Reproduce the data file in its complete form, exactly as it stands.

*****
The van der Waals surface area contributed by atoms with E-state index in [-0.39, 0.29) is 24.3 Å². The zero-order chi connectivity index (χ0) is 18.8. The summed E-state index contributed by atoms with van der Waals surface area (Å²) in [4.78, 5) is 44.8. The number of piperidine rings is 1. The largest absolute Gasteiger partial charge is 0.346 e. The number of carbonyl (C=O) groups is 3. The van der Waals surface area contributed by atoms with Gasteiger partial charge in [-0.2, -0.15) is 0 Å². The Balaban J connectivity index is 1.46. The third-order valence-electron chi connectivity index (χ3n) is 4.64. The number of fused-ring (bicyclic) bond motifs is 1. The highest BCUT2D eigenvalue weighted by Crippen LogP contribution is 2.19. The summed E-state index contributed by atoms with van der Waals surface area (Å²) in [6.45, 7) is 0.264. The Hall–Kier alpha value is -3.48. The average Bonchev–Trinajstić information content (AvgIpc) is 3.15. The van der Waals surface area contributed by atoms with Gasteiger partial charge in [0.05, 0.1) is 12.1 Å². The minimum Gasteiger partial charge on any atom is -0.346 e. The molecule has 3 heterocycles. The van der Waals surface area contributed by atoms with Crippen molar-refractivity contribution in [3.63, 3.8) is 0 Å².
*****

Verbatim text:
The van der Waals surface area contributed by atoms with E-state index in [-0.39, 0.29) is 24.3 Å². The zero-order chi connectivity index (χ0) is 18.8. The summed E-state index contributed by atoms with van der Waals surface area (Å²) in [4.78, 5) is 44.8. The number of piperidine rings is 1. The largest absolute Gasteiger partial charge is 0.346 e. The number of carbonyl (C=O) groups is 3. The van der Waals surface area contributed by atoms with Gasteiger partial charge in [-0.2, -0.15) is 0 Å². The Balaban J connectivity index is 1.46. The third-order valence-electron chi connectivity index (χ3n) is 4.64. The number of fused-ring (bicyclic) bond motifs is 1. The highest BCUT2D eigenvalue weighted by Crippen LogP contribution is 2.19. The summed E-state index contributed by atoms with van der Waals surface area (Å²) in [6.45, 7) is 0.264. The Hall–Kier alpha value is -3.48. The average Bonchev–Trinajstić information content (AvgIpc) is 3.15. The van der Waals surface area contributed by atoms with Gasteiger partial charge in [0.05, 0.1) is 12.1 Å². The minimum Gasteiger partial charge on any atom is -0.346 e. The molecule has 3 heterocycles. The van der Waals surface area contributed by atoms with Crippen molar-refractivity contribution in [3.63, 3.8) is 0 Å².